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Original Research

Imagery Rehearsal Therapy in Addition to Treatment as Usual for Patients With Diverse Psychiatric Diagnoses Suffering From Nightmares: A Randomized Controlled Trial

Annette M. van Schagen, MA; Jaap Lancee, PhD; Izaäk W. de Groot, MSc; Victor I. Spoormaker, PhD; and Jan van den Bout, PhD

Published: September 23, 2015

Article Abstract

Objective: Nightmares are associated with psychopathology and daily distress. They are highly prevalent in a psychiatric population (30%). Currently, imagery rehearsal therapy (IRT) is the treatment of choice for nightmares. With IRT, the script of the nightmare is changed into a new dream, which is imagined during the day. However, the effects of IRT in a psychiatric population remain unknown. The aim of this study was to determine the effectiveness of IRT in a heterogeneous psychiatric population.

Method: Between January 2006 and July 2010, 90 patients with psychiatric disorders (DSM-IV-TR) were randomized to IRT or treatment-as-usual conditions. IRT consisted of 6 individual sessions added to the treatment as usual. Nightmare frequency was assessed using daily nightmare logs and the Nightmare Frequency Questionnaire. Nightmare distress was assessed using the Nightmare Distress Questionnaire and the Nightmare Effects Survey. General psychiatric symptoms were assessed using the Symptom Checklist-90 and a PTSD symptom questionnaire. Assessments were administered at the start of the trial, after the IRT and at follow-up 3 months later.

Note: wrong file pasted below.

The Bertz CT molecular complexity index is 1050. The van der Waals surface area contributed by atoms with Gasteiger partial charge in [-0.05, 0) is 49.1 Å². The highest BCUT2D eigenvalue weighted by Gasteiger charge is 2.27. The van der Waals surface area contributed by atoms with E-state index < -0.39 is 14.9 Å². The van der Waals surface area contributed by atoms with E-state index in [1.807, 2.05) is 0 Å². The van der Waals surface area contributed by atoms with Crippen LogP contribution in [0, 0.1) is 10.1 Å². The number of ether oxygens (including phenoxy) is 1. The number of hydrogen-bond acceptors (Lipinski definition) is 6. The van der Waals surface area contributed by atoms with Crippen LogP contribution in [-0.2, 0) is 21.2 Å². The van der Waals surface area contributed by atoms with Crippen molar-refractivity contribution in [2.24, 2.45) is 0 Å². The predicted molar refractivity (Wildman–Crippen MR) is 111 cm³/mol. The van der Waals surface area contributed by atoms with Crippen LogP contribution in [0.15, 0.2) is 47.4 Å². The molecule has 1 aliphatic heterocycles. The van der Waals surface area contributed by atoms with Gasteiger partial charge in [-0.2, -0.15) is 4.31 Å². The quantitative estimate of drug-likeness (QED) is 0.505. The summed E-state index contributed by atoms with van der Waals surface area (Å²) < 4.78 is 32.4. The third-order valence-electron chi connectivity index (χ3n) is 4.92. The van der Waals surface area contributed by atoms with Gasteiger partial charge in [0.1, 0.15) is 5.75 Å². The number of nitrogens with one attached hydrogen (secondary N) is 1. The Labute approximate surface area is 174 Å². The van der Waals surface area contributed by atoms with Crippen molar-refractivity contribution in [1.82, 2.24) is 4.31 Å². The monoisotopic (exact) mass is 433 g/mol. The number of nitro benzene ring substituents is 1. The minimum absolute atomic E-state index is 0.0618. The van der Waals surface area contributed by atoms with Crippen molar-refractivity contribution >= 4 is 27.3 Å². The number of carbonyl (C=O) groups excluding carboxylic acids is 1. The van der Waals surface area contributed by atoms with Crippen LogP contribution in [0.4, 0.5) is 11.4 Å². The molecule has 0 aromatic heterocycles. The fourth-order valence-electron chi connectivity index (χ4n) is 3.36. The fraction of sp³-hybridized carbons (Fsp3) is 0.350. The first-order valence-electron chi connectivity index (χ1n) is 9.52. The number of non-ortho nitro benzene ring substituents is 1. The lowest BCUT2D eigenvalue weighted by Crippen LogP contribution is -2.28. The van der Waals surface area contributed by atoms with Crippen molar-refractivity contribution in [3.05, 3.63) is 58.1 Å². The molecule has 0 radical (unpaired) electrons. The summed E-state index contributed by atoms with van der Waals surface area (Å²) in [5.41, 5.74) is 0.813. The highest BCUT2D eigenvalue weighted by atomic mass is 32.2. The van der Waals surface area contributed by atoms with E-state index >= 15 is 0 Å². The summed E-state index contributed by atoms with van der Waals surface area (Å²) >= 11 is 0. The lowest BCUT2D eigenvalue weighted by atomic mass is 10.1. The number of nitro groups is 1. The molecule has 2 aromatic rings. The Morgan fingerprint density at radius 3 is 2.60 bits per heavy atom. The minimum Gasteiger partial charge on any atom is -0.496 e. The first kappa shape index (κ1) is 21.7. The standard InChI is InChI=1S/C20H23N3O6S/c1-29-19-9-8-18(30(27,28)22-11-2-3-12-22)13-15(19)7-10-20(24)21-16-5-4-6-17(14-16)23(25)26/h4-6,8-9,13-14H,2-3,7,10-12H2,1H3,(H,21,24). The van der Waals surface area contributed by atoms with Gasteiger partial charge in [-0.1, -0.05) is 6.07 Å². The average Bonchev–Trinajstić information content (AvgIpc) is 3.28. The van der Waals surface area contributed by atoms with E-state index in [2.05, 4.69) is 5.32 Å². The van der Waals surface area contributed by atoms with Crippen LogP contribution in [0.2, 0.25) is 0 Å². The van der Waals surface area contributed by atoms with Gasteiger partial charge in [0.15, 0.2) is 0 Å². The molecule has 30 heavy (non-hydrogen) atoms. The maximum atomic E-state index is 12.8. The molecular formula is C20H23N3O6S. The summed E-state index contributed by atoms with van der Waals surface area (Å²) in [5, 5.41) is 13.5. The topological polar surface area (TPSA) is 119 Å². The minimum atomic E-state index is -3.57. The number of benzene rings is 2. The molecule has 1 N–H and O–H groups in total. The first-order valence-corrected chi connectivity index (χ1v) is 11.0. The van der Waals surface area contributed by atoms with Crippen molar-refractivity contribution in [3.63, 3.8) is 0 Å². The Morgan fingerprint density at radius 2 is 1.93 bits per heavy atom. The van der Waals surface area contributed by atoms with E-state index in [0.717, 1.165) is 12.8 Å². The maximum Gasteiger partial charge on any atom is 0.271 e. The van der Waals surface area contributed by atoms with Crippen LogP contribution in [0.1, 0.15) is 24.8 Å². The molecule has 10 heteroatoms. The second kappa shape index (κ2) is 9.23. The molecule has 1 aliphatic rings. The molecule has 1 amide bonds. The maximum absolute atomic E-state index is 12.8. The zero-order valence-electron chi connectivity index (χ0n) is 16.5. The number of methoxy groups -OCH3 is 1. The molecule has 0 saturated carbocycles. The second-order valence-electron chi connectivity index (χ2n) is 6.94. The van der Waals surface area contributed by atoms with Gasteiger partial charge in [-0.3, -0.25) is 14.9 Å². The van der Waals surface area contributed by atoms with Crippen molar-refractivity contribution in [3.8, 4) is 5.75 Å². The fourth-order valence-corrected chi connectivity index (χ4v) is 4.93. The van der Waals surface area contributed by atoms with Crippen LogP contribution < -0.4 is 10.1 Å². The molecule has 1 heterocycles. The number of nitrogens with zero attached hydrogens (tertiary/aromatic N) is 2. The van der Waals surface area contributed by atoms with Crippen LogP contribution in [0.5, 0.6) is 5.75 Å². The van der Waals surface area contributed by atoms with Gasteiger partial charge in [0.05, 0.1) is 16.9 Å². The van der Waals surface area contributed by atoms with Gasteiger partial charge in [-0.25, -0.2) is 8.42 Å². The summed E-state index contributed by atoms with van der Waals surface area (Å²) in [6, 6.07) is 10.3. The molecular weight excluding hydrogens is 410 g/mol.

Results: IRT showed a moderate effect (Cohen d = 0.5-0.7, P < .05) on nightmare frequency, nightmare distress, and psychopathology measures compared with treatment as usual. These effects were largely sustained at the 3-month follow-up (Cohen d = 0.4-0.6, P < .10).

Conclusions: IRT is an effective treatment for nightmares among patients with comorbid psychiatric disorders and can be employed in addition to the on-going treatment.

Trial Registration: identifier: NCT00291031

Volume: 76

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